Peeling skin after sunburn is a natural part of the healing process. While it might not be enjoyable, peeling skin is generally considered a sign that the damaged skin is shedding to make way for new, healthy skin to emerge.
Here’s why peeling occurs and how to manage it:
1 – Regeneration of Skin:
After sunburn, the body’s natural healing mechanisms go into action to repair the damage caused by UV radiation. As part of this process, the skin starts to shed the damaged outer layers, which can result in peeling.
2 – Removal of Dead Skin Cells:
Peeling helps to remove dead or damaged skin cells that are no longer functioning properly due to the sunburn. This helps to prevent these cells from potentially causing infection or slowing down the healing process.
3 – New Skin Growth:
Underneath the peeling skin, new skin cells are forming. As the old, damaged skin peels away, the new skin cells gradually come to the surface.
While peeling skin is a normal part of healing, there are a few things to keep in mind:
Avoid Picking or Peeling:
It’s important to resist the urge to pick at or peel the skin prematurely. Picking at peeling skin can increase the risk of infection and slow down the healing process.
Keep Skin Moisturized:
Applying a moisturizing lotion can help alleviate dryness and discomfort associated with peeling skin. Look for a lotion that doesn’t contain harsh or irritating ingredients.
Drinking plenty of water can help maintain your skin’s moisture levels and support overall healing.
Avoid Harsh Scrubs:
Avoid using harsh exfoliants or scrubs on peeling skin, as this can further irritate the skin and delay healing.
Avoid Further Sun Exposure:
While your skin is healing and peeling, it’s important to protect it from further sun exposure. UV radiation can continue to damage healing skin and increase the risk of additional sunburn.
Natural remedies for sunburns
There are lots of questions out on the internet about how to deal with sunburn like…”can you spray tan with sunburn” , “can you tattoo with sunburn”, “is sauna good for sunburn”, or “can you use vicks on sunburn” – for these we can’t say for sure, but what we can say is that there are a few homeopathic remedies you can try to help soothe and heal your sunburn faster.
Check out these natural sunburn remedies below & better understand the biology behind how they help:
1 – Aloe Vera
Aloe vera is a popular natural remedy for sunburn relief due to its potential anti-inflammatory, soothing, and moisturizing properties. Data shows that aloe vera helps to speed up the healing process.
It contains anti-inflammatory compounds and various nutrients, vitamins (vitamins C & E), and enzymes that may support the skin’s natural healing process.
Additionally, aloe vera’s high water content provides necessary moisture to help repair the skins barrier all while providing a cooling sensation that may help relieve any discomfort or pain.
2 – Oatmeal baths (finely ground oatmeal added to bathwater)
Oatmeal, also contains compounds, called avenanthramides, which have been shown to have anti-inflammatory properties.
It is also rich in beta-glucans, which are polysaccharides that help retain moisture in the skin. This moisturizing effect is particularly important for sunburned skin, which tends to be dry and dehydrated.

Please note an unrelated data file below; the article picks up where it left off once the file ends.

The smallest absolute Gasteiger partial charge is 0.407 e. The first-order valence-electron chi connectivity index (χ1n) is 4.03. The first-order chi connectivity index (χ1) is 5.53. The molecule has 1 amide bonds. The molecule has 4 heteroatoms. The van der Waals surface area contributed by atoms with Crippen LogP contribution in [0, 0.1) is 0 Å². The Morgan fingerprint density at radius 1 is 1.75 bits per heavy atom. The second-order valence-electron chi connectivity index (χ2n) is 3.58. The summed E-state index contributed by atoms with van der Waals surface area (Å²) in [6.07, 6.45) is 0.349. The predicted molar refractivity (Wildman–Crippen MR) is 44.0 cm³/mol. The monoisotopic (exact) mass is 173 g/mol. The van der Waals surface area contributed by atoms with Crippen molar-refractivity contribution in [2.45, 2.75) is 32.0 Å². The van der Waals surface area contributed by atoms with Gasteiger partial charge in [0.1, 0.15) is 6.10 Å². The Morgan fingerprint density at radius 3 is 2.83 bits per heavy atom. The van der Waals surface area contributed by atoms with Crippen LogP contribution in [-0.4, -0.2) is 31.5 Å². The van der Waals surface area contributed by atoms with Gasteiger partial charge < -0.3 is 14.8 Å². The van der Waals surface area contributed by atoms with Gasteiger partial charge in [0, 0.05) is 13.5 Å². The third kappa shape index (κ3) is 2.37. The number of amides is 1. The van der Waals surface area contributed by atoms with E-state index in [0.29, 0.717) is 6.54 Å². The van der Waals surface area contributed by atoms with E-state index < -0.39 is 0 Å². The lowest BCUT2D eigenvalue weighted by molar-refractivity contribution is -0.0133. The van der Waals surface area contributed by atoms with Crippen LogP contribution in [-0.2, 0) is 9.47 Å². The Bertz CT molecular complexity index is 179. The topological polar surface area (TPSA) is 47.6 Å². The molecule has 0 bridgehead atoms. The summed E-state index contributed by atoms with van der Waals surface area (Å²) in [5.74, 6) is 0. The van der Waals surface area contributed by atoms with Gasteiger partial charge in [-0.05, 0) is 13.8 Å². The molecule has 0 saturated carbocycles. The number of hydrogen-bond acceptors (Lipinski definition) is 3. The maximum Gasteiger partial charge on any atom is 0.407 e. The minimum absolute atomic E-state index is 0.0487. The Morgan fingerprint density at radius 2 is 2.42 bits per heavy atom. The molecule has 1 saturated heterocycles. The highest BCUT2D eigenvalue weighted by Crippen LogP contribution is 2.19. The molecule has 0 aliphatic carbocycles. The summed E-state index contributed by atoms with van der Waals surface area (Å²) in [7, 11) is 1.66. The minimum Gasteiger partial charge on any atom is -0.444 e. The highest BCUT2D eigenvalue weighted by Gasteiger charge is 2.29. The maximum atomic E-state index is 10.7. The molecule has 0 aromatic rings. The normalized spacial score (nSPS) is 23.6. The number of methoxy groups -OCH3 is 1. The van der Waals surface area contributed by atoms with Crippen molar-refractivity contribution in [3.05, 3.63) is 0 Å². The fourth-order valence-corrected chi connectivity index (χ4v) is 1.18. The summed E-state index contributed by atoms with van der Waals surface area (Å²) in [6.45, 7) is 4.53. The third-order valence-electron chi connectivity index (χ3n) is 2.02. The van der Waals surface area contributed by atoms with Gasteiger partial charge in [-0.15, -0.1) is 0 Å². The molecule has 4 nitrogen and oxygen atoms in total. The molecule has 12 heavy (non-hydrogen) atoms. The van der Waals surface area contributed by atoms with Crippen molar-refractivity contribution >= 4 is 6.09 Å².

To top off the amazing benefits of oatmeal for sunburn, it creates a protective film on the skin, this film can help soothe and protect the skin from further irritation.
3 – Honey
Honey has been used for centuries as a natural wound healer due to its potential antibacterial and wound-healing properties.
Much like the natural other remedies for sunburn, honey too is rich in anti-inflammatory compounds which help reduce swelling, redness, and inflammation caused by damaging free radicals (from UV radiation).
Interestingly, honey exhibits hygroscopic properties, allowing it to extract moisture from the surroundings, effectively dehydrating harmful bacteria. Its substantial sugar content and low pH level further contribute to inhibiting the growth of these microbes.
Lastly, it’s important to note that honey has an acidic pH. This acidity can stimulate the release of oxygen from the blood, a crucial factor in wound healing. Moreover, the acidic pH helps decrease the levels of substances known as proteases, which can hinder the process of wound healing.
4 – Cold milk compress
Milk is sometimes used as a home remedy for sunburn relief due to its potential soothing and moisturizing properties. While milk is not a substitute for proven medical treatments, it does contain certain components that might provide temporary relief for some individuals. For instance…
Milk is rich in proteins and fats, which can effectively moisturize the skin and create a protective shield to prevent additional moisture loss.
Additionally, milk contains lactic acid, a mild exfoliant that aids in gently removing dead skin cells from the skin’s surface. This action promotes smoother and less irritated skin.
Furthermore, certain compounds found in milk, like whey proteins, are thought to possess subtle anti-inflammatory properties. These properties could potentially assist in diminishing redness and inflammation.
Exposure to UV rays from the sun triggers a series of processes in the skin, leading to effects like sunburn. The skin’s outermost layer, the epidermis, is primarily affected by UV damage. UV rays can damage DNA, potentially causing mutations. This damage triggers inflammation, an immune response, and redness, with severe cases leading to cell death and peeling. Repeated UV exposure can lead to skin damage, premature aging, wrinkles, and increased cancer risks.
Common sunburn symptoms include redness, pain, swelling, warmth, itchiness, peeling, and even blisters. Purple discoloration can occur in severe cases due to inflammation and blood vessel damage. Peeling skin is a natural healing process, as damaged skin sheds to make way for new skin growth.
Natural remedies like aloe vera, oatmeal baths, honey, and cold milk compresses may help soothe and accelerate sunburn recovery by leveraging anti-inflammatory, moisturizing, and wound-healing properties.